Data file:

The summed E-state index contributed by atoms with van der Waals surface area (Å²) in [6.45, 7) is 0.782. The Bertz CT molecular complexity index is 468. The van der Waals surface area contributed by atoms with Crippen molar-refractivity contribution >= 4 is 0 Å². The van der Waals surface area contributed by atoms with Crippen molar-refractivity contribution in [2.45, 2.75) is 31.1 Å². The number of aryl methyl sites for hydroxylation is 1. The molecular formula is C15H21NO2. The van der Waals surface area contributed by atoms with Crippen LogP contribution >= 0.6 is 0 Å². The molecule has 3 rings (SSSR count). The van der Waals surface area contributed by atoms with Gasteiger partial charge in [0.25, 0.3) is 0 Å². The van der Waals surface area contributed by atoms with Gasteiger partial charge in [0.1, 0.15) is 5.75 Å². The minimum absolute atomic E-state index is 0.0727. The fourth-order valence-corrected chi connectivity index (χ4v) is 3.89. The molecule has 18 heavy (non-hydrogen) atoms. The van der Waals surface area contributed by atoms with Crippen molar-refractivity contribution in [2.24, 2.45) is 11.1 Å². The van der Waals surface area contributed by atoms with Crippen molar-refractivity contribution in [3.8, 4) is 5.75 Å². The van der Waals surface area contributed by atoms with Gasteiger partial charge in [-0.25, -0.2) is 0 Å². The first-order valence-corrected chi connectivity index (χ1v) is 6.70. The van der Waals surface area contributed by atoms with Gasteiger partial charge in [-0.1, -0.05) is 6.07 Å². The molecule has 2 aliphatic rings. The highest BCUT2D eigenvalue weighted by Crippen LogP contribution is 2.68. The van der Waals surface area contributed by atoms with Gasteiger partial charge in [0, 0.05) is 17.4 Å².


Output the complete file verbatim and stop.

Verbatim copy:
The summed E-state index contributed by atoms with van der Waals surface area (Å²) in [6.45, 7) is 0.782. The Bertz CT molecular complexity index is 468. The van der Waals surface area contributed by atoms with Crippen molar-refractivity contribution >= 4 is 0 Å². The van der Waals surface area contributed by atoms with Crippen molar-refractivity contribution in [2.45, 2.75) is 31.1 Å². The number of aryl methyl sites for hydroxylation is 1. The molecular formula is C15H21NO2. The van der Waals surface area contributed by atoms with Crippen LogP contribution >= 0.6 is 0 Å². The molecule has 3 rings (SSSR count). The van der Waals surface area contributed by atoms with Gasteiger partial charge in [0.25, 0.3) is 0 Å². The van der Waals surface area contributed by atoms with Gasteiger partial charge in [0.1, 0.15) is 5.75 Å². The minimum absolute atomic E-state index is 0.0727. The fourth-order valence-corrected chi connectivity index (χ4v) is 3.89. The molecule has 18 heavy (non-hydrogen) atoms. The van der Waals surface area contributed by atoms with Crippen molar-refractivity contribution in [2.24, 2.45) is 11.1 Å². The van der Waals surface area contributed by atoms with Crippen molar-refractivity contribution in [3.8, 4) is 5.75 Å². The van der Waals surface area contributed by atoms with Gasteiger partial charge in [-0.25, -0.2) is 0 Å². The first-order valence-corrected chi connectivity index (χ1v) is 6.70. The van der Waals surface area contributed by atoms with Gasteiger partial charge in [-0.1, -0.05) is 6.07 Å². The molecule has 2 aliphatic rings. The highest BCUT2D eigenvalue weighted by Crippen LogP contribution is 2.68. The van der Waals surface area contributed by atoms with Gasteiger partial charge in [0, 0.05) is 17.4 Å².